1
$\begingroup$

Using Anderson localization as an example, I understand how scale invariance comes into play at a critical point - at a critical point, the localization length $\xi$ (the average "radius" of the eigenstates) diverges, so that if one "zooms out" then the system looks the same, because any finite rescaling of infinity is still infinity.

What I don't understand yet is why the same could not be said beyond the critical point. For example, suppose that below the critical disorder $W>W_c$ my system is localized, and above the critical disorder $W<W_c$ my system is extended. The localization length $\xi$ is finite for $W>W_c$ and infinite for $W<W_c$. Why don't we say that the entire extended phase $W<W_c$ is scale invariant? After all, $\xi$ is still infinite, so that the system will still look the same if we zoom out.

I would like to understand why the $W<W_c$ case is not considered scale invariant in hopes that it will help me to understand what happens in finite systems. I've seen simulations of finite systems with two parameters, disorder $W$ and system size $N$, for which the critical parameter such as $\xi$ is independent of system size $N$ exactly at $W=W_c$ but neither for $W>W_c$ nor for $W<W_c$. Since scale invariance occurs at $W=W_c$, the point where the critical parameter is independent of $N$ is identified as $W_c$.

$\endgroup$
4
  • 1
    $\begingroup$ Why do you think correlation length is infinite below the critical temperature? $\endgroup$ Aug 9 at 16:55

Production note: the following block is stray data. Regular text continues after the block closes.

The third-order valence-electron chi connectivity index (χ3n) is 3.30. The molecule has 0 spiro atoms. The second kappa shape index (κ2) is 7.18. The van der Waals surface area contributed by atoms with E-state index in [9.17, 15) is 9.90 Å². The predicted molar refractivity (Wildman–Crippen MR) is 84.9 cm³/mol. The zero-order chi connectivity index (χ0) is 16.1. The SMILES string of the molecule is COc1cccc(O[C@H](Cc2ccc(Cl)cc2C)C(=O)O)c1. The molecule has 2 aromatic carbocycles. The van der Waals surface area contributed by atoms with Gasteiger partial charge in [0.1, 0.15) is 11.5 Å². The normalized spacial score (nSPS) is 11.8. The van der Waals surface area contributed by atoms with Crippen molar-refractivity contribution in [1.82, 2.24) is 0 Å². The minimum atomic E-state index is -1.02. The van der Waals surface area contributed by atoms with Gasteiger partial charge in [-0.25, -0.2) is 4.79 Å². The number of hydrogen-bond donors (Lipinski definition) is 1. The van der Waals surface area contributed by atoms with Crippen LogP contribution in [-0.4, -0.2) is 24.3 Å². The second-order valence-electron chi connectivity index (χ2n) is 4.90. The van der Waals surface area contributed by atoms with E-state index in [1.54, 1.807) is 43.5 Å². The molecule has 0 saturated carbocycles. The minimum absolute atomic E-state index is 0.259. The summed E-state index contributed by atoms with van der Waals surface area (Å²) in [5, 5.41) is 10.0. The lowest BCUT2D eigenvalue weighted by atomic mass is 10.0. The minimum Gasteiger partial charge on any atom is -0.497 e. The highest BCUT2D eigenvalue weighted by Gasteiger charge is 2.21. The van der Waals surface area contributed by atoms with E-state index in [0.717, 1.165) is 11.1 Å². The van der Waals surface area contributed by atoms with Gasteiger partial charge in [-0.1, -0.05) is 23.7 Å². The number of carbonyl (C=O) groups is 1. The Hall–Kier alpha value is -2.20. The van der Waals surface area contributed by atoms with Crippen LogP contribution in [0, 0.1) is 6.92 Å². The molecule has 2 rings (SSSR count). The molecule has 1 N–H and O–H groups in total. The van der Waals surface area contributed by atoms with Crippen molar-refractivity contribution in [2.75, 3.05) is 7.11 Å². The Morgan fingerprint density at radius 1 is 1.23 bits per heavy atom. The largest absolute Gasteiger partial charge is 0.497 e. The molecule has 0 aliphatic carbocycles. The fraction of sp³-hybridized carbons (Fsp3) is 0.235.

• $\begingroup$ I overgeneralized and used a bad example, in hopes that it would be familiar to more people. Would it be better to edit or delete and repost the question? The phenomenon I am really interested in is Anderson localization, where disorder drives a system from an extended state to a localized state. In this example, the localization length (the "size" of the quantum state) truly is infinite below the critical disorder. $\endgroup$
    – BGreen
    Aug 9 at 17:01
  • 1
    $\begingroup$ Edit away! $\ $ $\endgroup$ Aug 9 at 17:06
  • 1
    $\begingroup$ Fixed; thank you! $\endgroup$
    – BGreen
    Aug 9 at 18:21
0
$\begingroup$

Above the critical disorder you are no longer in the Anderson localized phase, so what happens will depend on what sort of phase you are in. However, regardless of what that phase may be you will need to describe the system in terms an appropriate set of parameters, which will typically include some sort of (finite) correlation length.

In the Anderson localized phase the physics is dominated by the localization of the individual eigenstates, so the correlation length is controlled by the localization length. Whatever phase the system transitions into at the critical point will be dominated by different physics and that physics will set the correlation length, for example in ferromagnetic phase the coherence length is controlled by the magnetic ordering of the material.

Since outside the Anderson localized phase the correlation length is not longer related to the (infinite) localization length the system will typically not be scale invariant.

$\endgroup$
1
  • $\begingroup$ I agree - the localization length controls the correlation length when in the localized phase, and some other physics controls the correlation length in the extended phase. However, I still have a localization length that is scale invariant at $W=W_c$ and nowhere else, even though the localization length diverges for all $W<W_c$. I would like to understand why this is. $\endgroup$
    – BGreen
    Aug 9 at 19:17

Your Answer

By clicking “Post Your Answer”, you agree to our terms of service, privacy policy and cookie policy

Not the answer you're looking for? Browse other questions tagged or ask your own question.